Bury Corporation Tramways

Summary
Photographs of Bury Corporation Tramways staff are surprisingly rare, much more so than those of its predecessor, the Bury, Rochdale and Oldham Steam Tramways Company. Surviving photographs do however show that for the inauguration of electric services (in 1903), both motormen and conductors were issued with single-breasted jackets with five buttons, two breast pockets (with buttons closures) upright collars and epaulettes; the latter carried a small brass municipal arms badge on each side. The collars carried an employee number on the left-hand side, and system initials - 'B C T' - on the right-hand side; these were embroidered at first, and in script-lettering, but were quickly superseded by brass initials badges (in individual letters and numerals).

Caps were military in style with a tensioned crown (top) and carried an elaborate brass cap badge comprising the Bury municipal arms and motto, all within a wreath, with the full system title - 'Bury Corporation Tramways' - in a ribbon beneath.

A photograph from the 1920s shows a motorman wearing a double-breasted, 'lancer-style' tunic with two rows of five buttons (narrowing from top to bottom) and upright collars, but without epaulettes. It is unclear when these tunics were introduced, nor whether they were used exclusively by motormen.

By the 1940s, tramcar staff were wearing a more modern style of double-breasted jacket with two rows of four buttons, lapels and epaulettes. Photographs suggest that the epaulettes bore the standard Bury municipal device badge, though a publicity short has survived (see below) which also shows 'B C T' system initials being worn. It is likely that the badges and buttons had been changed from brass to nickel by this time, as several examples of marked, nickel 'Tramway' cap badges have survived. It is also possible that at the very end of services, a one-piece, chrome 'BCT' badge was worn; however, this is far from certain, and they may in fact date from a period after the demise of the tramway.

Tramcar staff were also issued with double-breasted greatcoats with two rows of five buttons and high, fold-over collars; it is unclear whether these garments bore badges of any kind.

Photographs of inspectors are yet to come to light, so it is not currently possible to say what uniforms they wore.

In common with the vast majority of UK tramway systems, Bury employed female staff during the Great War - as conductresses, and possibly though not certainly, as motorwomen - to replace the men lost to the armed services. It is currently unclear what tunics/jackets these ladies wore, as the sole surviving photo (see below), shows them in double-breasted, 'lancer-style' greatcoats with two rows of buttons (narrowing from top to bottom), and with epaulettes (fastened with a button at the neck end) and upright collars. Both the collars and the epaulettes were left plain, i.e. they were devoid of badges. Headgear took the form of a bonnet, either felt or waterproofed, which bore the standard 'tramway' cap badge on a hat band.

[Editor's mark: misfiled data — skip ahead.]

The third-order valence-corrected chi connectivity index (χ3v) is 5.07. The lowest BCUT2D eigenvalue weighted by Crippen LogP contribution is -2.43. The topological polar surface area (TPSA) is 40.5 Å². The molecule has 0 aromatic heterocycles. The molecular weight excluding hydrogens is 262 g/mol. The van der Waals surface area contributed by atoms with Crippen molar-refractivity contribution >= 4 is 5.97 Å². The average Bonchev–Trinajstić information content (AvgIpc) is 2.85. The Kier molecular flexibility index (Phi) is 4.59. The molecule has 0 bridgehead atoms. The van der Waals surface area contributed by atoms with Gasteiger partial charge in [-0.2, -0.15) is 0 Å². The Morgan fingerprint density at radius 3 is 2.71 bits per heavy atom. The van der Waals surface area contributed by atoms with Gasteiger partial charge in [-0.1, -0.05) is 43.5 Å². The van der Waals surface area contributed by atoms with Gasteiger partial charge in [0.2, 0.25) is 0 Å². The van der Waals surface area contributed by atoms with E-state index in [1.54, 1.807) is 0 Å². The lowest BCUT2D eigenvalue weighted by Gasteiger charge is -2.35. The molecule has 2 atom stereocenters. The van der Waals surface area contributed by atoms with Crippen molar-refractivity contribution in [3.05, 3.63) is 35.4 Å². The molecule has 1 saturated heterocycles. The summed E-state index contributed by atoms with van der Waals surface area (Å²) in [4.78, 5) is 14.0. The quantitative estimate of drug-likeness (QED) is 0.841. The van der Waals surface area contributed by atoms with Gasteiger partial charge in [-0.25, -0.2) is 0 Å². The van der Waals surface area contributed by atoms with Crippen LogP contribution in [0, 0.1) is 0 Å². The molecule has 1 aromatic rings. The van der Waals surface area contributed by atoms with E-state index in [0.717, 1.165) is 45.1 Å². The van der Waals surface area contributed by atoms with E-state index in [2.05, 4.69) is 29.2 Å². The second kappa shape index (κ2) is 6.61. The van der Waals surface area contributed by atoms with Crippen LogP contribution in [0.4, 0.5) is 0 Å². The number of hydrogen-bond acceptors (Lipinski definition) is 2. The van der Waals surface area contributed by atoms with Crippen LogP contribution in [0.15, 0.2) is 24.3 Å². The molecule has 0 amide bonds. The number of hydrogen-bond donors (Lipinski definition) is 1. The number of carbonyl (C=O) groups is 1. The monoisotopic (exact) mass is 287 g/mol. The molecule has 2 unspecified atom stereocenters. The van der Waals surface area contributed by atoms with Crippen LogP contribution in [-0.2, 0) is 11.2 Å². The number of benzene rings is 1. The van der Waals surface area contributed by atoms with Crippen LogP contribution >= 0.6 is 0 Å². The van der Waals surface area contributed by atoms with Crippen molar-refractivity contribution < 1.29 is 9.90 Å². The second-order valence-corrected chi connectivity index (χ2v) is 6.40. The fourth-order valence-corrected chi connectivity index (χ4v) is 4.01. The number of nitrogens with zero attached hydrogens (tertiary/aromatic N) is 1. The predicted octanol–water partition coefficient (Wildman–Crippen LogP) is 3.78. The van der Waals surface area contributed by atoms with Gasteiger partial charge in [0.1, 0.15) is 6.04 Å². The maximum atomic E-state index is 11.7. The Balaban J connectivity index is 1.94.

Bury almost certainly employed female tramcar staff during the Second World War, however, photographs have yet to surface, so details of the uniforms they wore remain unknown.

Unfortunately, a history of Bury Corporation Tramways is not pubically available.

Images

Motormen and conductors
Bury Corporation Tramways conductor or motorman Edwardian
A rare studio portrait (by Venn & Payne of Bury) of a Bury Corporation Tramways employee - photo undated, but certainly early Edwardian (1903/4). Author's Collection.


Bury Corporation Tramways tramway man cap badge
A blow-up of the above photo showing details of the cap, collar and epaulette insignia. The collars, which are unusually tall, bear embroidered system initials, 'B C T' on the bearer's left-hand side (in elaborate script lettering) and an employee number on the right-hand side (not evident in this photo). The system initials are preceded by an unidentified character, which may simply have been an elaborate flourish.


Bury Corporation Tramways cap badge
Bury Corporation Tramways cap badge - brass. Author's Collection.